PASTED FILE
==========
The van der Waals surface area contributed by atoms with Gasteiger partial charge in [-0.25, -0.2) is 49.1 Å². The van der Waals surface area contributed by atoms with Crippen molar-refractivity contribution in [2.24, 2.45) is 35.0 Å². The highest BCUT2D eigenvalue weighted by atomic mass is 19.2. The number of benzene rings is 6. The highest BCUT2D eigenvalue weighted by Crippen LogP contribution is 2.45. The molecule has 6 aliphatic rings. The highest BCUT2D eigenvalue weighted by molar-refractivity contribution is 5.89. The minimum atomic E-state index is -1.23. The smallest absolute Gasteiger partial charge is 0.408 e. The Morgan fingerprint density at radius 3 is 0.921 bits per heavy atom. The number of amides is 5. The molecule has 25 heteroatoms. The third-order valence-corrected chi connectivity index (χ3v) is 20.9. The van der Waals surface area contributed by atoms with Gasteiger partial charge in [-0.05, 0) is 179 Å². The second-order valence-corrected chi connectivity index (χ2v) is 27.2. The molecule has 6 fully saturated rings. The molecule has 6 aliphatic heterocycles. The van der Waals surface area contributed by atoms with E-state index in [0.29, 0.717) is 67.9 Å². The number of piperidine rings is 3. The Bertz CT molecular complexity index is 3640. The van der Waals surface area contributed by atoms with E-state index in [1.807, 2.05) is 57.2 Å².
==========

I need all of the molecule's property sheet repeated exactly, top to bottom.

The van der Waals surface area contributed by atoms with Gasteiger partial charge in [-0.25, -0.2) is 49.1 Å². The van der Waals surface area contributed by atoms with Crippen molar-refractivity contribution in [2.24, 2.45) is 35.0 Å². The highest BCUT2D eigenvalue weighted by atomic mass is 19.2. The number of benzene rings is 6. The highest BCUT2D eigenvalue weighted by Crippen LogP contribution is 2.45. The molecule has 6 aliphatic rings. The highest BCUT2D eigenvalue weighted by molar-refractivity contribution is 5.89. The minimum atomic E-state index is -1.23. The smallest absolute Gasteiger partial charge is 0.408 e. The Morgan fingerprint density at radius 3 is 0.921 bits per heavy atom. The number of amides is 5. The molecule has 25 heteroatoms. The third-order valence-corrected chi connectivity index (χ3v) is 20.9. The van der Waals surface area contributed by atoms with Gasteiger partial charge in [-0.05, 0) is 179 Å². The second-order valence-corrected chi connectivity index (χ2v) is 27.2. The molecule has 6 fully saturated rings. The molecule has 6 aliphatic heterocycles. The van der Waals surface area contributed by atoms with E-state index in [0.29, 0.717) is 67.9 Å². The number of piperidine rings is 3. The Bertz CT molecular complexity index is 3640. The van der Waals surface area contributed by atoms with E-state index in [1.807, 2.05) is 57.2 Å².